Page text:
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Bring your dreams to life


Feel like finally making those dreams a reality? Well, if you’re a maker or a designer you can say thanks to Etsy.com, the online marketplace for handmade and vintage goods. They’re launching Etsy Resolution, an online boot camp which lasts four weeks, but could help set you up for a lifetime.  

Mentored and led by three makers who have succeeded in making their own business dreams come true, Etsy Resolution aims to harness the momentum of the new year and help creatives make the most of 2016 – entirely free of charge. Those who choose to take part will discover tips, tricks and lessons directly from those who have already benefitted, with the eventual goal of starting an Etsy shop and growing it into a thriving online business.

But don’t take our word for it – have a listen to the women who, thanks to Etsy, made their own creative dreams come true…

Becky Kennedy

Etsy Seller 1: Becky Kennedy 


I've been making beautifully finished UK size 6-20 frocks since 2009 from my home in Nottingham. Each piece is 100% handmade, unique, and cut to a classic vintage pattern. 

Do you set goals for your business? How do you track your progress towards these goals?

As my shop isn’t my main source of income, and I’m really doing it for the love of dressmaking, I don’t set myself financial goals because I think this would take some of the fun out of it for me. I do, however, have some more conceptual, long-term goals about the direction of my product lines; I’d really like to move away from using pre-designed fabrics, and get my own printed instead. This will allow me to have control over every step of the design process, and using locally-sourced materials will make my shop and processes much more environmentally and socially ethical.

What do you wish you had known when you first started selling on Etsy?

That patience is key - lots of new sellers feel like giving up if they don’t make their first sale after a week, but often it can take a lot longer than this. That doesn’t mean that your products are bad or that you should give up - a quiet shop is an opportunity to use that time to grow and improve as a seller. Take better photos, tweak your tags and titles, and hang in there!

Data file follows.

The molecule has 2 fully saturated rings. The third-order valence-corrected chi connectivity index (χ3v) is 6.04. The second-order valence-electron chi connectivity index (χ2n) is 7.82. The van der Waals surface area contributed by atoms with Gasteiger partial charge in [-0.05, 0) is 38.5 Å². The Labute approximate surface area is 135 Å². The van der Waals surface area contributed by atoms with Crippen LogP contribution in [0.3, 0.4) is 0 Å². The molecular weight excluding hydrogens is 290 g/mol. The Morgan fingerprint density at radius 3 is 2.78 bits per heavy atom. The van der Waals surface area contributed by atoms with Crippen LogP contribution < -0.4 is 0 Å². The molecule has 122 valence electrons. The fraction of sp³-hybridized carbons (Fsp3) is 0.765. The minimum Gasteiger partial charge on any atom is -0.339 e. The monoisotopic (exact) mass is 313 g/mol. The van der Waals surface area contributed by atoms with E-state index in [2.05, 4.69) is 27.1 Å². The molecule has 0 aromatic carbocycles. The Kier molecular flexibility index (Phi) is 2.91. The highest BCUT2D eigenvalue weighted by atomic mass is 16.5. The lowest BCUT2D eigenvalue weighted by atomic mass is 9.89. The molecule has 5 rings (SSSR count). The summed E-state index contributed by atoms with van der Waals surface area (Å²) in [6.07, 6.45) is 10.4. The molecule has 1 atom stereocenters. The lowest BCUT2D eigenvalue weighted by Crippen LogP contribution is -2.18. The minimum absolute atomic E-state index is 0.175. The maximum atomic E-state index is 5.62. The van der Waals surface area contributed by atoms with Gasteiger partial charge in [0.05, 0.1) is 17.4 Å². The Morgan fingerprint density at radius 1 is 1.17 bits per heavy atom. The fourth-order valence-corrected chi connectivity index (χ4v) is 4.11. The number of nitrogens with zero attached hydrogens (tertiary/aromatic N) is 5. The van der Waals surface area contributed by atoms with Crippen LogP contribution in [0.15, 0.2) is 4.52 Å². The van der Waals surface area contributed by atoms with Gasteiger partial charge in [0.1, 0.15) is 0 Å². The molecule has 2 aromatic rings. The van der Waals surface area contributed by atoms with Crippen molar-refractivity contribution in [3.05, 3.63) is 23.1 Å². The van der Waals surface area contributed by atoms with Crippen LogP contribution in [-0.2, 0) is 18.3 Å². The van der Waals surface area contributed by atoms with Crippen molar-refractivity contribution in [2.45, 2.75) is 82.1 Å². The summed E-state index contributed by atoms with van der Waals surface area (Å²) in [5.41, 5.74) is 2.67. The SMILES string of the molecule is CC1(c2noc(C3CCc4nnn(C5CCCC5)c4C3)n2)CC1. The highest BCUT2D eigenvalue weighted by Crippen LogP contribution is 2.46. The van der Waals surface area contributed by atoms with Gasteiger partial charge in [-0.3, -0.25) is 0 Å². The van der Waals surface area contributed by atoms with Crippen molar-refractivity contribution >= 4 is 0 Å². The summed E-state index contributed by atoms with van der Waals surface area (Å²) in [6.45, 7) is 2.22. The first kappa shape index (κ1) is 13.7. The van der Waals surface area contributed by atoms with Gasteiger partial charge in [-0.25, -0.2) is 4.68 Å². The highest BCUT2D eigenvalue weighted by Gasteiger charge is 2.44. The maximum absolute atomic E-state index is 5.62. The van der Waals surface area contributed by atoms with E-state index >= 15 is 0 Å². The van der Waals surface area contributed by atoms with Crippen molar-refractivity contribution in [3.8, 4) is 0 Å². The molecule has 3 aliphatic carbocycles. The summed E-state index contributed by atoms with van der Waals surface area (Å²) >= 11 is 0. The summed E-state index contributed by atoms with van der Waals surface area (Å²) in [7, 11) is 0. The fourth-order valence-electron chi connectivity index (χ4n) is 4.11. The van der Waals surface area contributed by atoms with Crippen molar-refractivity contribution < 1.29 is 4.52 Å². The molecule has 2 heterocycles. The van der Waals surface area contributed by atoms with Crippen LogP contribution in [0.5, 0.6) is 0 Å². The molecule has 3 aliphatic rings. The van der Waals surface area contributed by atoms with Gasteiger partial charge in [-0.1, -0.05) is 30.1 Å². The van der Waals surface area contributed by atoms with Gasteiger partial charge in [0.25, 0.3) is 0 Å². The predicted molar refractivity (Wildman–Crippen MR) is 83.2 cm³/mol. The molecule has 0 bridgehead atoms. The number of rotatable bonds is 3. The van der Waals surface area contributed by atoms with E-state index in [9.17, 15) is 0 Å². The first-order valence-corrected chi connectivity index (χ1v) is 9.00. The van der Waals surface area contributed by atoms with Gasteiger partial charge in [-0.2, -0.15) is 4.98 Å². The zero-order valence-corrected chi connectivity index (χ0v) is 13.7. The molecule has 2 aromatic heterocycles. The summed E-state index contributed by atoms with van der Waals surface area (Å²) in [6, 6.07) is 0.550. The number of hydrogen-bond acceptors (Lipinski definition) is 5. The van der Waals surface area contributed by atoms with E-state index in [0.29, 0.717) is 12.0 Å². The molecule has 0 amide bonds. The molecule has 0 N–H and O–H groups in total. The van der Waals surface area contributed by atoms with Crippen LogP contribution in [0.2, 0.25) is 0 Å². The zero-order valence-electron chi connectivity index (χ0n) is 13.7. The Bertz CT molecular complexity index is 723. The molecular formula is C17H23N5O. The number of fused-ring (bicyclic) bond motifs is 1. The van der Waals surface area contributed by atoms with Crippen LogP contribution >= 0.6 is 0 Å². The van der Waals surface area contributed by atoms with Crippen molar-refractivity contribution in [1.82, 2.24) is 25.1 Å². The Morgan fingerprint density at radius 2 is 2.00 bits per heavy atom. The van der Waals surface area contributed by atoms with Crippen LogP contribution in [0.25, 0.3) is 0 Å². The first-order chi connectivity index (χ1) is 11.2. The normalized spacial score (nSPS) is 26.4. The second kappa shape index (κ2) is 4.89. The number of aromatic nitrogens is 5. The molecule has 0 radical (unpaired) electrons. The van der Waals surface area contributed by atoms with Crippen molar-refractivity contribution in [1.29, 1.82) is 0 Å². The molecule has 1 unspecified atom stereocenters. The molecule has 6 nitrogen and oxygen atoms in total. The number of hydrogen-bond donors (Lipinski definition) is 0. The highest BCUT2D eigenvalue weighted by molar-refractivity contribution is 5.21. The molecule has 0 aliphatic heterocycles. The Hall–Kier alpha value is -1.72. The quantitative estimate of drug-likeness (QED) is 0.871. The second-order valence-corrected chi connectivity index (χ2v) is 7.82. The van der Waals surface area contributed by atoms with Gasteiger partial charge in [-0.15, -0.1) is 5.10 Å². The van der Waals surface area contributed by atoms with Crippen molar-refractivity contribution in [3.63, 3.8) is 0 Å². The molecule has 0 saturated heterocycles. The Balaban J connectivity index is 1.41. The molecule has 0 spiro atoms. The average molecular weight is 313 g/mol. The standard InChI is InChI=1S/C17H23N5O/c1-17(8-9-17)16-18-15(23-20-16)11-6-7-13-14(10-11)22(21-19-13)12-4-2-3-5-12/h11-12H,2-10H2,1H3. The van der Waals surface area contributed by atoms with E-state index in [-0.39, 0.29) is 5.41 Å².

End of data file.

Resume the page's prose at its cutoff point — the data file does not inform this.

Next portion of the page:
Alice Tams

Etsy Seller 2: Alice Tams 


I am obsessed by colour, fine detail and natural history. After graduating from university I decided to forge my own career path, namely in drawing animals in human clothing! 

What are your top tips for marketing your Etsy shop?

Get some seriously nice business cards. They don’t need to cost the world, just make them worth keeping. And, if you’re doing an event, it might be worth running a specific discount code on Etsy to see how much follow-up trade the event generates. 

Do you have any customer service tips to share?

Don’t start service you can’t maintain as what people like the most is knowing what to expect. Free stickers, “jazzy” tissue paper, lovely postcards etc. all make the customer feel special, but [giving away] hand-illustrated [thank you] drawings will wow a buyer, but if you’re too busy to include one when they come back they may be disappointed. 

What do you wish you had known when you first started selling on Etsy?

Photos! My first product photos were all over the place. A few evenings browsing free photo blogs or looking at similar products and they could have been finessed a lot more. 

Katie Kirby

Etsy Seller 3: Katie Kirby 


I have always fancied the idea of designing cards, but never quite known how to break into doing it. I started writing my illustrated blog a couple of years ago and a few people suggested some of the drawings would make good cards and it all went from there.

What has been the best thing about it?

I get to be creative every day! Also seeing people's lovely feedback and knowing my designs have made them laugh.

What support do you feel you get from being on a site such as Etsy?